Friday, April 27, 2012

The South Dakota Education Debate Summarized

I don't know if P.L. Thomas has ever been to South Dakota, but he certainly understands how education issues were dealt with during the last session.
Inexpert political leaders believe in and act upon a faith in the effectiveness of their cult of personality. They say by their actions, "I can do this where others have not" -- triggering the American cultural faith in rugged individualism.
I didn't know every governor had a sycophant like Elizabeth Kraus, but that rugged individualism must make them irresistible.

Not only does South Carolinian Thomas understand the problem, he also has a great solution,
Universal public education needs a new wall, paralleling the wall of separation between church and state: a wall between education and government and corporate America. Power over funding and broad performance benchmarks can remain vested in political leaders. But granular operational details should be left to educators and local administrators, the people best suited to achieve these goals in their schools and classrooms. Education should be treated no differently than a civil engineering project: government provides funding and ensures the goals of the civil function, and then expert builders and engineers fill in the details, taking into account realities on the ground and utilizing a wealth of experience and training that is completely unavailable to most elected officials. Governors and presidents are no better suited to run schools than they are to run construction sites, and it's time our education system reflected that fact.[emphasis mine]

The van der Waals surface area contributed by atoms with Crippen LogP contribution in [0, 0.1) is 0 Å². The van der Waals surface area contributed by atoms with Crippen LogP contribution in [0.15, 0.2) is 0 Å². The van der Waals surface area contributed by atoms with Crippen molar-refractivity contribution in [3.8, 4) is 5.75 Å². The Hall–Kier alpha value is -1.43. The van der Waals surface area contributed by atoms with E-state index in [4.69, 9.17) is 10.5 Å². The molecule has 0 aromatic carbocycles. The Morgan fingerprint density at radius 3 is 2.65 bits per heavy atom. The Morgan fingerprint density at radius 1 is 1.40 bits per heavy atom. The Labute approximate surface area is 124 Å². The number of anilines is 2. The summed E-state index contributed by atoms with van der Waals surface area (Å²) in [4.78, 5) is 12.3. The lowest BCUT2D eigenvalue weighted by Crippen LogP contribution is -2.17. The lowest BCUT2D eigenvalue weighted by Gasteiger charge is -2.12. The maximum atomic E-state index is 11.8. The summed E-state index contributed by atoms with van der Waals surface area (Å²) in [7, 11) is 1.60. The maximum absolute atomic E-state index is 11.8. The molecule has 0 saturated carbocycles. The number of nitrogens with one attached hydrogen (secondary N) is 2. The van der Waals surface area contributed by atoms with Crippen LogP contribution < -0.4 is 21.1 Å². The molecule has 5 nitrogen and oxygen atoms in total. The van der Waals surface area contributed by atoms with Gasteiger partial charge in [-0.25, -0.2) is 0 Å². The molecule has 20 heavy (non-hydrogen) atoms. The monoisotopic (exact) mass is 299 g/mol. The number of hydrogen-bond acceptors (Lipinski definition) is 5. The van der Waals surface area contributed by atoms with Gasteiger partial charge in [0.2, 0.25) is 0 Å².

The bolded part of the quotation should be talking points in the campaign to defeat HB 1234, a bill premised on the idea that a governor knows more about schools than anyone else in the state and tears down any protecting wall that local control may have provided.

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